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Karnataka mulls competitive bidding for wind power

According to reports, after the success of the recent central government-sponsored auction of wind power capacity, Karnataka is looking to do the same.

Wind power companies have always sold energy at rates fixed by the respective State electricity regulatory commissions, and these feed-in tariffs have ruled around ₹4.50 a kWhr.

Tamil Nadu, the windiest state, pays ₹4.16 a kWhr.However, in the country’s first tariff-based auctions, held last month, the market-determined tariffs slid to as low as ₹3.46 a kWhr.

This has come as an eye-opener to State governments, who now see an opportunity in competitive bidding to procure power cheaper.

Karnataka’s Energy Minister DK Shivakumar told BusinessLine on the sidelines of the inauguration of Tata Power Solar’s expanded facilities in Bengaluru, that the State is working on a plan to auction wind capacity.

Shivakumar ruled out opening signed power purchase agreements for re-negotiations. “We can’t do that,” he said, but observed that feed-in tariffs would “have a natural death.”

He said the State wanted to make sure that the transmission infrastructure was in place before coming out with a tariff-based competitive bidding tender (in which the bidder who agrees to sell power at the cheapest prices would get contracts to put up wind power projects and sell energy for 20-25 years.) Asked if Karnataka would come out with the competitive bidding tender in a year, Shivakumar said, “more or less.”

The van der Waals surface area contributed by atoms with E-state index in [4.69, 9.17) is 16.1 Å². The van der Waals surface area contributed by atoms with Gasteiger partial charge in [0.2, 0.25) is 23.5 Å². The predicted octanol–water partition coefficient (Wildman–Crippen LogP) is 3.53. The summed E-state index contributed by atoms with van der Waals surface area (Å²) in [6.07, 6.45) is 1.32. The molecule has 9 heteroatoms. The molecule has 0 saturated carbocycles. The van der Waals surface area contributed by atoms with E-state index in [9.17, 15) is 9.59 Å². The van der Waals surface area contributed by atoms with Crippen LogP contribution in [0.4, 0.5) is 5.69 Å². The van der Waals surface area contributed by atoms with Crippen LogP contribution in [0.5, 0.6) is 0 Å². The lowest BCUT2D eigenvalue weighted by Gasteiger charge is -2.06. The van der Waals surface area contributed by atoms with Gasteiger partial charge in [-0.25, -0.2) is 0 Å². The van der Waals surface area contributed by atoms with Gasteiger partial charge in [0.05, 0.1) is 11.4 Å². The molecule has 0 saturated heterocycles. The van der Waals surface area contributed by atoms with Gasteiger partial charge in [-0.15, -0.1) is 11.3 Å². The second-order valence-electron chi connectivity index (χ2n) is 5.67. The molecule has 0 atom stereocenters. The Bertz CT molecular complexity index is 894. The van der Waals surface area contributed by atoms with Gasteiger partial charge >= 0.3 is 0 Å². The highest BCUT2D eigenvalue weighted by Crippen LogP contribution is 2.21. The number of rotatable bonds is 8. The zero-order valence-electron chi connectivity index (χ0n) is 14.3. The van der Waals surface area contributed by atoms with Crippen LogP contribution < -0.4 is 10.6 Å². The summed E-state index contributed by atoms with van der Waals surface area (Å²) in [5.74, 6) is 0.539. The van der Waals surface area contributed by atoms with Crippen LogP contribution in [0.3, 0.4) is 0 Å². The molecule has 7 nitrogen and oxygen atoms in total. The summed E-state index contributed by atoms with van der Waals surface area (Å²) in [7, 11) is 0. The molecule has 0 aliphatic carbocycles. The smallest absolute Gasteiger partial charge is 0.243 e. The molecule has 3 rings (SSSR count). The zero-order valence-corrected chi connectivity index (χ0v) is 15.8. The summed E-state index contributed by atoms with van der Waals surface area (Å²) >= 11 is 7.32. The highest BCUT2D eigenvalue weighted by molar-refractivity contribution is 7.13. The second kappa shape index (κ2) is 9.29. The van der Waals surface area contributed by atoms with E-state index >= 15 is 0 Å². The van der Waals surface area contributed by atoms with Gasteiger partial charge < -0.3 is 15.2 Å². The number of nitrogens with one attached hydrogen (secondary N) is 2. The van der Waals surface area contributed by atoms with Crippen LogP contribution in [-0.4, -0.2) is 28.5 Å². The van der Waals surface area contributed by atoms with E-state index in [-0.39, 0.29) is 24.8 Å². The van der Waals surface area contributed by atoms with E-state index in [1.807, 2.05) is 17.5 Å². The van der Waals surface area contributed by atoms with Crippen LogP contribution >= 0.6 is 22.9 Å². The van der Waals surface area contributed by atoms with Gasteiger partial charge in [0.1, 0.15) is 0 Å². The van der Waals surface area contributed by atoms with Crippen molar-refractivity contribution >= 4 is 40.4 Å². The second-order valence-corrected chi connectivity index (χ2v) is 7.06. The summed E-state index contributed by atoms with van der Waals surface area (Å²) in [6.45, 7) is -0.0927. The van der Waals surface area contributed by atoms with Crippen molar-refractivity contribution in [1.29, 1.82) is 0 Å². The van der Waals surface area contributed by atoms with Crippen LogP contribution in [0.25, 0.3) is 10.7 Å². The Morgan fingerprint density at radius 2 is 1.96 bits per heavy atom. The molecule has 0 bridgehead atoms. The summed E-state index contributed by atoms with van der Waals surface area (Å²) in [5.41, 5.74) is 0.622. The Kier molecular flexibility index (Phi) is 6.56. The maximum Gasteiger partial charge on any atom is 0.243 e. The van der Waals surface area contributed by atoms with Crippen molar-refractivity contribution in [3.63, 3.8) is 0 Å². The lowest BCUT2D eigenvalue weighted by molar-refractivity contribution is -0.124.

It is understood that Rajasthan is also mulling competitive bidding for wind. The prospect of prices dropping as a consequence of competitive bidding was just what the wind turbine manufacturers feared, because the low tariffs would put pressure on the selling prices of their turbines.

Meanwhile, Karnataka is rolling out a taluk-wise solar power capacity plan, under which each taluk would get 20 MW of capacity. Already 100 taluks have been allotted capacities and 40 more will be given soon.

The Minister stressed preference would be given to those who buy solar modules made in Karnataka.

Tata Power Solar, a subsidiary of Tata Power, has a large plant in Bengaluru that makes solar cells and modules. Shivakumar, on Tuesday, formally inaugurated the expanded facility of the plant. The ₹100-crore expansion not only double the company’s module making capacity to 400 MW, but also will make it the largest in the country. It will also increase the cell capacity by 65 per cent to 300 MW.

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